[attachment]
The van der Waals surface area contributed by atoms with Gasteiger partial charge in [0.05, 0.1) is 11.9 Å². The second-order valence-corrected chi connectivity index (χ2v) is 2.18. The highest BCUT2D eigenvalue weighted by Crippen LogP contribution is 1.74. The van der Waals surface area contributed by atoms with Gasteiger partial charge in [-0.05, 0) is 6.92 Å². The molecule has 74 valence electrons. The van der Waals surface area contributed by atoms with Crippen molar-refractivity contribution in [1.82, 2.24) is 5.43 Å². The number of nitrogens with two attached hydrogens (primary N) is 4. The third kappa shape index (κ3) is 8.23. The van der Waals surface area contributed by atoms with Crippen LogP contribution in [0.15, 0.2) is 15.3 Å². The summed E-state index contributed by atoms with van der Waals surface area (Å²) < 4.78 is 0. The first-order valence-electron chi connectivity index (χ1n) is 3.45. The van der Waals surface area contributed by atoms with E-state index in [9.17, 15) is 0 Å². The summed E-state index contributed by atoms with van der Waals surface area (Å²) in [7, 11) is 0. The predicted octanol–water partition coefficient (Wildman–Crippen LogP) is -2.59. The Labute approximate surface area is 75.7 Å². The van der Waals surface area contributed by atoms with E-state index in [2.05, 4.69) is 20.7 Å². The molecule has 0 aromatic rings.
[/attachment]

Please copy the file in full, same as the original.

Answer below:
The van der Waals surface area contributed by atoms with Gasteiger partial charge in [0.05, 0.1) is 11.9 Å². The second-order valence-corrected chi connectivity index (χ2v) is 2.18. The highest BCUT2D eigenvalue weighted by Crippen LogP contribution is 1.74. The van der Waals surface area contributed by atoms with Gasteiger partial charge in [-0.05, 0) is 6.92 Å². The molecule has 74 valence electrons. The van der Waals surface area contributed by atoms with Crippen molar-refractivity contribution in [1.82, 2.24) is 5.43 Å². The number of nitrogens with two attached hydrogens (primary N) is 4. The third kappa shape index (κ3) is 8.23. The van der Waals surface area contributed by atoms with Crippen LogP contribution in [0.15, 0.2) is 15.3 Å². The summed E-state index contributed by atoms with van der Waals surface area (Å²) < 4.78 is 0. The first-order valence-electron chi connectivity index (χ1n) is 3.45. The van der Waals surface area contributed by atoms with E-state index in [9.17, 15) is 0 Å². The summed E-state index contributed by atoms with van der Waals surface area (Å²) in [7, 11) is 0. The predicted octanol–water partition coefficient (Wildman–Crippen LogP) is -2.59. The Labute approximate surface area is 75.7 Å². The van der Waals surface area contributed by atoms with E-state index in [2.05, 4.69) is 20.7 Å². The molecule has 0 aromatic rings.